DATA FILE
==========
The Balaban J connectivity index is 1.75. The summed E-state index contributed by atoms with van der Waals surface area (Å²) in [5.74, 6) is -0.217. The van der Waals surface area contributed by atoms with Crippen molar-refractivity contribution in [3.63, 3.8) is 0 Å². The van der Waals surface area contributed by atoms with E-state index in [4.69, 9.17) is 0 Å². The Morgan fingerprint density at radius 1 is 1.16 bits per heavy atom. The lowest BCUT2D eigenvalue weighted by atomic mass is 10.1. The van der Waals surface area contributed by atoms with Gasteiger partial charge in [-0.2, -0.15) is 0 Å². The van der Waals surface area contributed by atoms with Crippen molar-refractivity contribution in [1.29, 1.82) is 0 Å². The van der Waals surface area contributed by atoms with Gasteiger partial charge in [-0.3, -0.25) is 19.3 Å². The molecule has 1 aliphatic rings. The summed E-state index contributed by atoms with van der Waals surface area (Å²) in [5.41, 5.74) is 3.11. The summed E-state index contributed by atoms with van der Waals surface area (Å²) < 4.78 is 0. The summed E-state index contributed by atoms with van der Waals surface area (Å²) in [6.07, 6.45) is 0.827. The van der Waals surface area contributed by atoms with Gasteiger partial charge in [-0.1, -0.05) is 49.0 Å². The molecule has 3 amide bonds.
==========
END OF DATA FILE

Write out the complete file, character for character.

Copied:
The Balaban J connectivity index is 1.75. The summed E-state index contributed by atoms with van der Waals surface area (Å²) in [5.74, 6) is -0.217. The van der Waals surface area contributed by atoms with Crippen molar-refractivity contribution in [3.63, 3.8) is 0 Å². The van der Waals surface area contributed by atoms with E-state index in [4.69, 9.17) is 0 Å². The Morgan fingerprint density at radius 1 is 1.16 bits per heavy atom. The lowest BCUT2D eigenvalue weighted by atomic mass is 10.1. The van der Waals surface area contributed by atoms with Gasteiger partial charge in [-0.2, -0.15) is 0 Å². The van der Waals surface area contributed by atoms with Crippen molar-refractivity contribution in [1.29, 1.82) is 0 Å². The van der Waals surface area contributed by atoms with Gasteiger partial charge in [-0.3, -0.25) is 19.3 Å². The molecule has 1 aliphatic rings. The summed E-state index contributed by atoms with van der Waals surface area (Å²) in [5.41, 5.74) is 3.11. The summed E-state index contributed by atoms with van der Waals surface area (Å²) < 4.78 is 0. The summed E-state index contributed by atoms with van der Waals surface area (Å²) in [6.07, 6.45) is 0.827. The van der Waals surface area contributed by atoms with Gasteiger partial charge in [-0.1, -0.05) is 49.0 Å². The molecule has 3 amide bonds.